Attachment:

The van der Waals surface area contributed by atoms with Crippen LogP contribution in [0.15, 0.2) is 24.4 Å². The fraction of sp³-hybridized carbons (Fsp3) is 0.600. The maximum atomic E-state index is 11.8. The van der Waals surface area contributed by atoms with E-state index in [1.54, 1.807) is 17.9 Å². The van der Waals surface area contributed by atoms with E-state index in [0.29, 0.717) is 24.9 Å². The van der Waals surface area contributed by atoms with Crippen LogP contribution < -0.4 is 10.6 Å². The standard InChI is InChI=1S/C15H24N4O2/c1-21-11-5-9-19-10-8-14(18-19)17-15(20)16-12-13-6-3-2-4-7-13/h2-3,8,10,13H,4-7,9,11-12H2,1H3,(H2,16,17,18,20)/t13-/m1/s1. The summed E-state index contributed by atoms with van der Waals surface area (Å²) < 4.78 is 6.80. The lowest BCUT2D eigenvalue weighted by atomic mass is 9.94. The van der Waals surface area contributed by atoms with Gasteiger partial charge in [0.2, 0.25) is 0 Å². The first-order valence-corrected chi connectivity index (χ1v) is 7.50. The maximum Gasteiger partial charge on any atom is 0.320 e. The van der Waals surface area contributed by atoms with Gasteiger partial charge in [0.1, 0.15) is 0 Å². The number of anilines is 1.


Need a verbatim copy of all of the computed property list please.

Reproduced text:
The van der Waals surface area contributed by atoms with Crippen LogP contribution in [0.15, 0.2) is 24.4 Å². The fraction of sp³-hybridized carbons (Fsp3) is 0.600. The maximum atomic E-state index is 11.8. The van der Waals surface area contributed by atoms with E-state index in [1.54, 1.807) is 17.9 Å². The van der Waals surface area contributed by atoms with E-state index in [0.29, 0.717) is 24.9 Å². The van der Waals surface area contributed by atoms with Crippen LogP contribution < -0.4 is 10.6 Å². The standard InChI is InChI=1S/C15H24N4O2/c1-21-11-5-9-19-10-8-14(18-19)17-15(20)16-12-13-6-3-2-4-7-13/h2-3,8,10,13H,4-7,9,11-12H2,1H3,(H2,16,17,18,20)/t13-/m1/s1. The summed E-state index contributed by atoms with van der Waals surface area (Å²) < 4.78 is 6.80. The lowest BCUT2D eigenvalue weighted by atomic mass is 9.94. The van der Waals surface area contributed by atoms with Gasteiger partial charge in [0.2, 0.25) is 0 Å². The first-order valence-corrected chi connectivity index (χ1v) is 7.50. The maximum Gasteiger partial charge on any atom is 0.320 e. The van der Waals surface area contributed by atoms with Gasteiger partial charge in [0.1, 0.15) is 0 Å². The number of anilines is 1.